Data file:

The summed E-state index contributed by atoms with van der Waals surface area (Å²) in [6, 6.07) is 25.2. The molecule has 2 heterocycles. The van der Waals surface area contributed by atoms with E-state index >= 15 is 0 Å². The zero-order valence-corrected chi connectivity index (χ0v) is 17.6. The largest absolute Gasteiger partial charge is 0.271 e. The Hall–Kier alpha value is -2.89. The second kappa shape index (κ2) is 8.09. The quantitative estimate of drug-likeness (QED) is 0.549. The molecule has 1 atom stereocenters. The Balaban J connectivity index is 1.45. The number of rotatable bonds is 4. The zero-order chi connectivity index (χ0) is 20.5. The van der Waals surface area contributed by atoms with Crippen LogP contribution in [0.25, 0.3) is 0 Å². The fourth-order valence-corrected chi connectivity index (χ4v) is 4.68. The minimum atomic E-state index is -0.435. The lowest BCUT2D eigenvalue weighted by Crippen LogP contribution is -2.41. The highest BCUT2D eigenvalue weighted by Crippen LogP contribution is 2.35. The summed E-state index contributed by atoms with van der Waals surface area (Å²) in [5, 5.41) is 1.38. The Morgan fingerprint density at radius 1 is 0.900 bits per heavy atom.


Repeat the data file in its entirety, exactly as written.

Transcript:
The summed E-state index contributed by atoms with van der Waals surface area (Å²) in [6, 6.07) is 25.2. The molecule has 2 heterocycles. The van der Waals surface area contributed by atoms with E-state index >= 15 is 0 Å². The zero-order valence-corrected chi connectivity index (χ0v) is 17.6. The largest absolute Gasteiger partial charge is 0.271 e. The Hall–Kier alpha value is -2.89. The second kappa shape index (κ2) is 8.09. The quantitative estimate of drug-likeness (QED) is 0.549. The molecule has 1 atom stereocenters. The Balaban J connectivity index is 1.45. The number of rotatable bonds is 4. The zero-order chi connectivity index (χ0) is 20.5. The van der Waals surface area contributed by atoms with Crippen LogP contribution in [0.25, 0.3) is 0 Å². The fourth-order valence-corrected chi connectivity index (χ4v) is 4.68. The minimum atomic E-state index is -0.435. The lowest BCUT2D eigenvalue weighted by Crippen LogP contribution is -2.41. The highest BCUT2D eigenvalue weighted by Crippen LogP contribution is 2.35. The summed E-state index contributed by atoms with van der Waals surface area (Å²) in [5, 5.41) is 1.38. The Morgan fingerprint density at radius 1 is 0.900 bits per heavy atom.